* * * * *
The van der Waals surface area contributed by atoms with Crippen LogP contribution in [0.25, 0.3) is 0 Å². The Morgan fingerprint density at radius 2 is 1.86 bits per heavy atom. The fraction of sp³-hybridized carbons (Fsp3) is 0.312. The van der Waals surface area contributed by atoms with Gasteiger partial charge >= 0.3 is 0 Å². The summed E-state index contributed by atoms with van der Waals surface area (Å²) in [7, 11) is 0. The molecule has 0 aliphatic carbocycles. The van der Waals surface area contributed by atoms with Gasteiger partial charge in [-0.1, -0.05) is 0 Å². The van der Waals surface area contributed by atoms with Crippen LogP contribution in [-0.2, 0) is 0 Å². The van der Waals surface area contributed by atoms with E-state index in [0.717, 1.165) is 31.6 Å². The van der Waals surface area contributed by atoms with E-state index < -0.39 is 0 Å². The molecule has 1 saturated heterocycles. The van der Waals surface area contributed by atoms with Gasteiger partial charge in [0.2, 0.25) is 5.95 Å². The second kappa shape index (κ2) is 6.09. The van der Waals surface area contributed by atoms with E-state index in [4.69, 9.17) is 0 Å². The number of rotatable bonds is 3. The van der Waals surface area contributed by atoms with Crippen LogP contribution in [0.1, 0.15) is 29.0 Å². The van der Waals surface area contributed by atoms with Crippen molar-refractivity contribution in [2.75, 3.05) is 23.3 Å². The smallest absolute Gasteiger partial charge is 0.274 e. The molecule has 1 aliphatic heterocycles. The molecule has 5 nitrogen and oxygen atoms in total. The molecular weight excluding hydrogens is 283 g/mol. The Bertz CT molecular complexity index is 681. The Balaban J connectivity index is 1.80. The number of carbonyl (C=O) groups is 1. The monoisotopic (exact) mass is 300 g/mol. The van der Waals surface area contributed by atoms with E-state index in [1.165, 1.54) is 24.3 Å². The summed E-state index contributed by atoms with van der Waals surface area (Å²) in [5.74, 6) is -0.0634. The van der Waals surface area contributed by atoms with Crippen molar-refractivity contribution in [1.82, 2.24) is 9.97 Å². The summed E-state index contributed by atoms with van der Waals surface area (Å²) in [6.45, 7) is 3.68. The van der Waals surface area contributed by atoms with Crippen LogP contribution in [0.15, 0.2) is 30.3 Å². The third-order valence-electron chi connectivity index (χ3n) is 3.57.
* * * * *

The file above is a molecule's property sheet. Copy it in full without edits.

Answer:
The van der Waals surface area contributed by atoms with Crippen LogP contribution in [0.25, 0.3) is 0 Å². The Morgan fingerprint density at radius 2 is 1.86 bits per heavy atom. The fraction of sp³-hybridized carbons (Fsp3) is 0.312. The van der Waals surface area contributed by atoms with Gasteiger partial charge >= 0.3 is 0 Å². The summed E-state index contributed by atoms with van der Waals surface area (Å²) in [7, 11) is 0. The molecule has 0 aliphatic carbocycles. The van der Waals surface area contributed by atoms with Gasteiger partial charge in [-0.1, -0.05) is 0 Å². The van der Waals surface area contributed by atoms with Crippen LogP contribution in [-0.2, 0) is 0 Å². The van der Waals surface area contributed by atoms with E-state index in [0.717, 1.165) is 31.6 Å². The van der Waals surface area contributed by atoms with E-state index < -0.39 is 0 Å². The molecule has 1 saturated heterocycles. The van der Waals surface area contributed by atoms with Gasteiger partial charge in [0.2, 0.25) is 5.95 Å². The second kappa shape index (κ2) is 6.09. The van der Waals surface area contributed by atoms with E-state index in [4.69, 9.17) is 0 Å². The number of rotatable bonds is 3. The van der Waals surface area contributed by atoms with Crippen LogP contribution in [0.1, 0.15) is 29.0 Å². The van der Waals surface area contributed by atoms with Crippen molar-refractivity contribution in [2.75, 3.05) is 23.3 Å². The smallest absolute Gasteiger partial charge is 0.274 e. The molecule has 1 aliphatic heterocycles. The molecule has 5 nitrogen and oxygen atoms in total. The molecular weight excluding hydrogens is 283 g/mol. The Bertz CT molecular complexity index is 681. The Balaban J connectivity index is 1.80. The number of carbonyl (C=O) groups is 1. The monoisotopic (exact) mass is 300 g/mol. The van der Waals surface area contributed by atoms with E-state index in [1.165, 1.54) is 24.3 Å². The summed E-state index contributed by atoms with van der Waals surface area (Å²) in [5.74, 6) is -0.0634. The van der Waals surface area contributed by atoms with Crippen molar-refractivity contribution in [1.82, 2.24) is 9.97 Å². The summed E-state index contributed by atoms with van der Waals surface area (Å²) in [6.45, 7) is 3.68. The van der Waals surface area contributed by atoms with Crippen LogP contribution in [0.15, 0.2) is 30.3 Å². The third-order valence-electron chi connectivity index (χ3n) is 3.57.